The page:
After nearly two years of pandemic uncertainty, several local residents are gearing up for their upcoming performance with the Me2/Orchestra at Symphony Hall.
The Me2/Orchestra is a New England orchestra “created for musicians living with mental illnesses and the people who support them,” according to a press release from the orchestra.
The upcoming concert on January 23 celebrates the 10th anniversary of Me/2, and is titled “Stigma-Free at Symphony Hall.” The orchestra invites those with mental illnesses and their allies to attend.
Me/2 was founded in 2011 by Ronald Braunstein, who has bipolar disorder. According to Me2/, his “rising career as a world-class conductor was cut short due to the stigma surrounding his bipolar disorder diagnoses,” but he has created this group for musicians like him who live with various mental illnesses to come together in a safe space.
There are multiple Me2/ ensembles in the New England area, including Boston, Vermont, New Hampshire, and Maine, as well as a flute choir in Boston. Each of these ensembles has been rehearsing for the concert and will come together on January 22 for a full rehearsal before the concert on the 23rd.
According to Me2/’s Executive Director Caroline Whiddon, half of the orchestra’s musicians have a mental illness.
“From a social justice and inclusion standpoint, it’s powerful for audience members to be free of traditional expectations at a classical music concert, and to see people like themselves on stage,” she said in a statement.
“We plan to make everyone comfortable at this performance by taking the pressure off the experience of attending a concert,” she continued. “Our philosophy is ‘come any way you can,’ ‘be who you are; and ‘do what you need to do while you’re here.’”
Cynthia Peng is a Back Bay resident and a flute player in the Me2/Orchestra. She moved to Boston during the pandemic in the summer of 2020, and said she heard about the orchestra from a colleague.
She told the Sun that it has “been a blast,” since it’s been a while since she’s played live music. “It’s invigorating to get involved with a group.”
Peng also said she appreciates coming together to make music with people from a variety of “different backgrounds and ages,” as well as abilities. “It’s a very warm and welcoming environment,” she said.
The repertoire for the upcoming concert includes music from classical composers like Beethoven, Herctor Berlioz, and Gioachino Rossini, as well as more contemporary composers like Milad Yousufi, among others.
“Everyone is very COVID safe and aware,” Peng said of the musicians, who currently rehearse at the VietAID in Dorchester.
“After having a weird introduction to the city, it’s so nice to be embraced and accepted and vice versa; getting to embrace and accept other people,” she said, adding that it’s “so huge” having the opportunity to perform at Symphony Hall.
Miles Wilcox, a Jamaica Plain resident who plays the viola, explained how the orchestra’s rehearsals work.
“Every rehearsal starts with a moment of mindfulness,” he said, which includes group breathing to “center ourselves and feel like we’re on the same wavelength. We sort of recognize there are people that are coming to us with all different struggles all day.”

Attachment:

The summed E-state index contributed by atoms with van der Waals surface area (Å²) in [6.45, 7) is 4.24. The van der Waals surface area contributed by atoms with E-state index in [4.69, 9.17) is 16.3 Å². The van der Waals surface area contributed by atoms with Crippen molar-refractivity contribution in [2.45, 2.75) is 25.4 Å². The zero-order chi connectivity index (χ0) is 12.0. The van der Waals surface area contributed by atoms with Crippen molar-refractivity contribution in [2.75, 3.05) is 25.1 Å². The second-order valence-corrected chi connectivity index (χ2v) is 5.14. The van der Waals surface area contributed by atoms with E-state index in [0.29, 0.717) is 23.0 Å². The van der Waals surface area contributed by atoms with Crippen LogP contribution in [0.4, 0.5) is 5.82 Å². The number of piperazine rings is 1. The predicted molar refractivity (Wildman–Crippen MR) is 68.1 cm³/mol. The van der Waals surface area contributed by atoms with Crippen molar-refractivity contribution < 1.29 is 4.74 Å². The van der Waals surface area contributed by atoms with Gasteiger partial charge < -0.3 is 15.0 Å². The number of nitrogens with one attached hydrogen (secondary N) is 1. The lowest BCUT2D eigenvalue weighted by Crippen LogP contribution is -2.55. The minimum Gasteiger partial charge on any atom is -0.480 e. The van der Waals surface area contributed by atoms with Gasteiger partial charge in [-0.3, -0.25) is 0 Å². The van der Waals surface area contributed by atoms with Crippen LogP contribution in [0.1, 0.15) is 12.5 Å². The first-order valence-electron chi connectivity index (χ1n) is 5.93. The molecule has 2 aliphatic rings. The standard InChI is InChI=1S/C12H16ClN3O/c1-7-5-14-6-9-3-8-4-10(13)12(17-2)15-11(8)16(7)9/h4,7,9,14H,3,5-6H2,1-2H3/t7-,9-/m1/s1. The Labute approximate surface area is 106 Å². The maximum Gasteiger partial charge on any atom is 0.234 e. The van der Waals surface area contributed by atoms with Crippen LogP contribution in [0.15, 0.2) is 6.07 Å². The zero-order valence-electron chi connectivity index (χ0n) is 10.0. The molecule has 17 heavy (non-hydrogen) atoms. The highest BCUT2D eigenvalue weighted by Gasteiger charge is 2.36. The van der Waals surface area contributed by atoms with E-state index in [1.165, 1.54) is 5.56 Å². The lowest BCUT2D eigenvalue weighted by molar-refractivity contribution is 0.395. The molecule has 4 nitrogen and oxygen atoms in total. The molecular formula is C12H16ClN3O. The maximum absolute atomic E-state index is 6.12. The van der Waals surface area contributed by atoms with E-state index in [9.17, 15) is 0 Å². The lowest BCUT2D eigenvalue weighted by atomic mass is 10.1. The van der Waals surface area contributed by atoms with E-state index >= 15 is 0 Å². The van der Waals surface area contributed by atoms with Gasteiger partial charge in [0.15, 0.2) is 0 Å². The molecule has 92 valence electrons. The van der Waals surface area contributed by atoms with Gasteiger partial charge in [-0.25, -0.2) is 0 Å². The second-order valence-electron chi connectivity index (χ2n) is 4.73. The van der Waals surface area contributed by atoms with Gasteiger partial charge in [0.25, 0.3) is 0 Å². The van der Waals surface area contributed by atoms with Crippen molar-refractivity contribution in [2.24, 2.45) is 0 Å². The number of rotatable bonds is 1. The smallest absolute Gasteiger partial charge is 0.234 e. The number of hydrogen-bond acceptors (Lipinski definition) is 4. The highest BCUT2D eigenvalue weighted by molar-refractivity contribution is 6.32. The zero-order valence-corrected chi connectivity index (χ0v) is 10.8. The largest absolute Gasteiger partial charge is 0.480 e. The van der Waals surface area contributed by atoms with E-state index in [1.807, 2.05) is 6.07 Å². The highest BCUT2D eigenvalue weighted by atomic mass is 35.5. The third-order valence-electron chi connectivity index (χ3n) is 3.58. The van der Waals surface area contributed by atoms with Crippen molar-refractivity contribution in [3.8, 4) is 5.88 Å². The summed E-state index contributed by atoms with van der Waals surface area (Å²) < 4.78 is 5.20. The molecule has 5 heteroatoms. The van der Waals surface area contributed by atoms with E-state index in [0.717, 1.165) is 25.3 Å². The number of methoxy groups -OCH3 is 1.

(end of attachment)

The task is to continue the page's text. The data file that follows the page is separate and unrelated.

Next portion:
He also praised Braunstein’s leadership qualities. “He knows how to make people their best,” Wilcox said.
“It’s really powerful to be able to bring your whole self; that you don’t have to hide any part of yourself when you’re in rehearsal. In the Me2/Orchestra, it feels really safe,” and people are “allowed to feel anxious.”
Sherry Grossman is also a Jamaica Plain resident and plays both the oboe and the English horn, and also said the orchestra is “very, very supportive.” She said that there are no auditions required to participate, which removes “anxiety” about auditioning that many people have.
“I think the concert’s important because we are working towards mastering these pieces,” she said. “To actually have the concert happen and do it right, we really are at a pinnacle of our growth as a group. It’s been a bit concerning about the surge with omicron; we don’t know what’s going to happen.”
Grossman said that in the past, the orchestra has played at various mental health centers, a prison, various congregations, and art museums. “There has been a lot of support for mental health causes,” she said.
She said that there are “Stigma-Free Zone” posters hung up at rehearsals, “and it just really makes a difference in terms of our mental health outlook and working to support one another.”
She added that being a member of this orchestra has been “a very profoundly positive experience. It really has changed my life.”
The January 23 concert is free to all, but reservations are required and can be made at bso.org/events/me2-orchestra.
To ensure an inclusive environment for all, Me2/ said in their release that Symphony Hall staff will help attendees move around during the concert “if staying seated becomes uncomfortable for them,” and there will also be designated quiet areas for people who need respite from the concert.
Additionally, accessible seating as well as assistive listening devices will be provided to those who need them, and large print and Braille programs will be available as well. Symphony Hall also permits service animals.
“We are a large collection of musicians who range greatly in age and ability,” music director and conductor Ronald Braunstein said in a statement. “I can’t wait to see what happens when we converge at Symphony Hall to play those first few notes. I expect it will be electrifying for us and for our audiences.”
For more information about the Me2/Orchestra, visit me2music.org.